Like the rest of the Cook Islands, Pukapuka is beautiful, populated by abundant marine life and myriad coconut trees. This may be where the similarities end.
Pukapuka, located closer to Samoa than to Rarotonga, has its own dialect, culture, and customs. Women, not men, work the taro patches. Ancient conservation rules are strictly observed, and annually updated; there are village-wide laws to govern the collection of seafood, birds, fish, and plants.
The atoll comprises three separate islands, between which people rotate every six months to allow for the rebalancing of ecosystems. Chiefs, not judges, preside over disputes. The people live in harmony with one another, and with their environment. They work and live communally, coming together to cook, clean, play sport, and fish.
Pukapuka is the most westerly island in the Cooks group. Its name means “land of little hills”; other names which have been applied to Pukapuka include San Bernardo (a Spanish explorer’s idea) and Danger Island (a British explorer’s).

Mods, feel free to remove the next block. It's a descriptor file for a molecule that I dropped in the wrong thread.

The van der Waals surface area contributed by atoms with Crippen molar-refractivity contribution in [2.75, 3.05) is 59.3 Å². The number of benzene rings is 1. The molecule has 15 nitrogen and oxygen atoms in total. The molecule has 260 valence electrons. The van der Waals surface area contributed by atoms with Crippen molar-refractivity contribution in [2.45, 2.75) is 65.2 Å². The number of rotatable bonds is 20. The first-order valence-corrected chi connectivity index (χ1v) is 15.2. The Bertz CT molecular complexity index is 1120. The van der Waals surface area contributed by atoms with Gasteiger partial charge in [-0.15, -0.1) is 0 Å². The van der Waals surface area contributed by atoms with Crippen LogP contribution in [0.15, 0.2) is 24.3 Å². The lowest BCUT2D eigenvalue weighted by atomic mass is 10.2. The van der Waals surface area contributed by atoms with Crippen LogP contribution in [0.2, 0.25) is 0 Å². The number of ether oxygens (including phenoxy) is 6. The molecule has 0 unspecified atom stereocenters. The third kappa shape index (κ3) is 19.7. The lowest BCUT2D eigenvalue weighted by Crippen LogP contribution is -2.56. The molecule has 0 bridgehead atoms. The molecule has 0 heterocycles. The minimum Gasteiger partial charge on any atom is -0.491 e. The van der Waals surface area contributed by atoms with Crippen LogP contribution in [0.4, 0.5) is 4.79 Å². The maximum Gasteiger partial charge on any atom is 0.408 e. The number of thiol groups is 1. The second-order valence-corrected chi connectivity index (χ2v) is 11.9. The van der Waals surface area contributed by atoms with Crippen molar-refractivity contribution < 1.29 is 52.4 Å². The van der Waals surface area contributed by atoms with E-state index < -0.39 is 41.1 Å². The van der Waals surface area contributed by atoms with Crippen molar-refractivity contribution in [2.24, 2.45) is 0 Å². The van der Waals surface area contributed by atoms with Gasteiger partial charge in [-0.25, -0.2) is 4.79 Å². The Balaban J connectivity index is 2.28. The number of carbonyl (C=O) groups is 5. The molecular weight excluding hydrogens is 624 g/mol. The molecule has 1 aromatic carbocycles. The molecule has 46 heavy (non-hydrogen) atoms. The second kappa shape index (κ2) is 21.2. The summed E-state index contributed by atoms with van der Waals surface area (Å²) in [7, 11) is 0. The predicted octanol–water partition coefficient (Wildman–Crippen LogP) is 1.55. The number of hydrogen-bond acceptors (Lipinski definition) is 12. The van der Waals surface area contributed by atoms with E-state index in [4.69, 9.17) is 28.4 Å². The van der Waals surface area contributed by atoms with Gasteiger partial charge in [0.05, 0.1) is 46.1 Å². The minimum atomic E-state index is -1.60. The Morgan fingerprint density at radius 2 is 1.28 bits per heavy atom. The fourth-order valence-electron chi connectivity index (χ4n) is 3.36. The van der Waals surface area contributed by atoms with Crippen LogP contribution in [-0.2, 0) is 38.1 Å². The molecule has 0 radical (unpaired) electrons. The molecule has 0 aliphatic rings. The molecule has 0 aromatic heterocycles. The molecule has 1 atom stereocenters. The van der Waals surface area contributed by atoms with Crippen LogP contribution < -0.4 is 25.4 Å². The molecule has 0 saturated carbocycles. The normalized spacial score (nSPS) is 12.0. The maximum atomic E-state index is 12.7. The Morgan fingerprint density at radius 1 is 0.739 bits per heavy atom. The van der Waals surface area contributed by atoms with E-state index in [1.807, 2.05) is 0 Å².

In the twenties, American writer Robert Dean Frisbie settled on Pukapuka, and in doing so found what he was looking for: an island where he wouldn’t be able to hear “the faintest echo from the noisy clamour of the civilised world.” He took a Pukapukan wife, learned the language, and wrote extensively about his adopted island home.
“Without a thought for the white man’s code of ethics, I have been happy,” he wrote, “enjoying a felicity unknown in right-thinking realms.”
Tourists are few and far between, but like Frisbie, they all fall in love with the island’s natural beauty, its succulent fish, and the warmth of its people. They remember fondly the crystal-clear lagoon teeming with life, picnics on uninhabited islets, roasted seabird, and the feeling of total and boundless freedom.
Pukapuka has an airstrip, but air service is irregular. Boats head north from Rarotonga a few times a year. Private accommodation in local homes can be arranged.